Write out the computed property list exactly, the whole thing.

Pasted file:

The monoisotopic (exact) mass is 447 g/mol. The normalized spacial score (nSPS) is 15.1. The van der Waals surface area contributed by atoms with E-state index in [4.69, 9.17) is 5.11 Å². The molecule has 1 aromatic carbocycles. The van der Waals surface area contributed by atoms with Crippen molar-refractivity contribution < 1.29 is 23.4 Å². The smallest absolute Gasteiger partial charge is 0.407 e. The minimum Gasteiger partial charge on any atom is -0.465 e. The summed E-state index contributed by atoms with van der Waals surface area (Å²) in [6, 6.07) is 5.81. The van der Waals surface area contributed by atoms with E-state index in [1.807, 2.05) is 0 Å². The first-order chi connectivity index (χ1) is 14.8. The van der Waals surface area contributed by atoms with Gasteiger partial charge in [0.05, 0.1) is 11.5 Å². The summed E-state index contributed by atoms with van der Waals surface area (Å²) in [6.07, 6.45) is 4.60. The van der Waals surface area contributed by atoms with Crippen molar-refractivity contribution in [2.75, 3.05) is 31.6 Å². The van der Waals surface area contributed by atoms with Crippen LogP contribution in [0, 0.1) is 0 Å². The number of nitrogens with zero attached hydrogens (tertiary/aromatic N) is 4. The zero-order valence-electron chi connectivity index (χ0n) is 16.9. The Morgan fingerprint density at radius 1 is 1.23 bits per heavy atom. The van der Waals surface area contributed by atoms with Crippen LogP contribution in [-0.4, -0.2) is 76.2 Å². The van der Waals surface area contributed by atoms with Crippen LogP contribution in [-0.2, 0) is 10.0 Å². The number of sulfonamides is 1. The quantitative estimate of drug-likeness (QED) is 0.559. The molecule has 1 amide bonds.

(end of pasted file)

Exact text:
The monoisotopic (exact) mass is 447 g/mol. The normalized spacial score (nSPS) is 15.1. The van der Waals surface area contributed by atoms with E-state index in [4.69, 9.17) is 5.11 Å². The molecule has 1 aromatic carbocycles. The van der Waals surface area contributed by atoms with Crippen molar-refractivity contribution < 1.29 is 23.4 Å². The smallest absolute Gasteiger partial charge is 0.407 e. The minimum Gasteiger partial charge on any atom is -0.465 e. The summed E-state index contributed by atoms with van der Waals surface area (Å²) in [6, 6.07) is 5.81. The van der Waals surface area contributed by atoms with E-state index in [1.807, 2.05) is 0 Å². The first-order chi connectivity index (χ1) is 14.8. The van der Waals surface area contributed by atoms with Gasteiger partial charge in [0.05, 0.1) is 11.5 Å². The summed E-state index contributed by atoms with van der Waals surface area (Å²) in [6.07, 6.45) is 4.60. The van der Waals surface area contributed by atoms with Crippen molar-refractivity contribution in [2.75, 3.05) is 31.6 Å². The van der Waals surface area contributed by atoms with Crippen LogP contribution in [0, 0.1) is 0 Å². The number of nitrogens with zero attached hydrogens (tertiary/aromatic N) is 4. The zero-order valence-electron chi connectivity index (χ0n) is 16.9. The Morgan fingerprint density at radius 1 is 1.23 bits per heavy atom. The van der Waals surface area contributed by atoms with Crippen LogP contribution in [-0.4, -0.2) is 76.2 Å². The van der Waals surface area contributed by atoms with Crippen LogP contribution in [-0.2, 0) is 10.0 Å². The number of sulfonamides is 1. The quantitative estimate of drug-likeness (QED) is 0.559. The molecule has 1 amide bonds.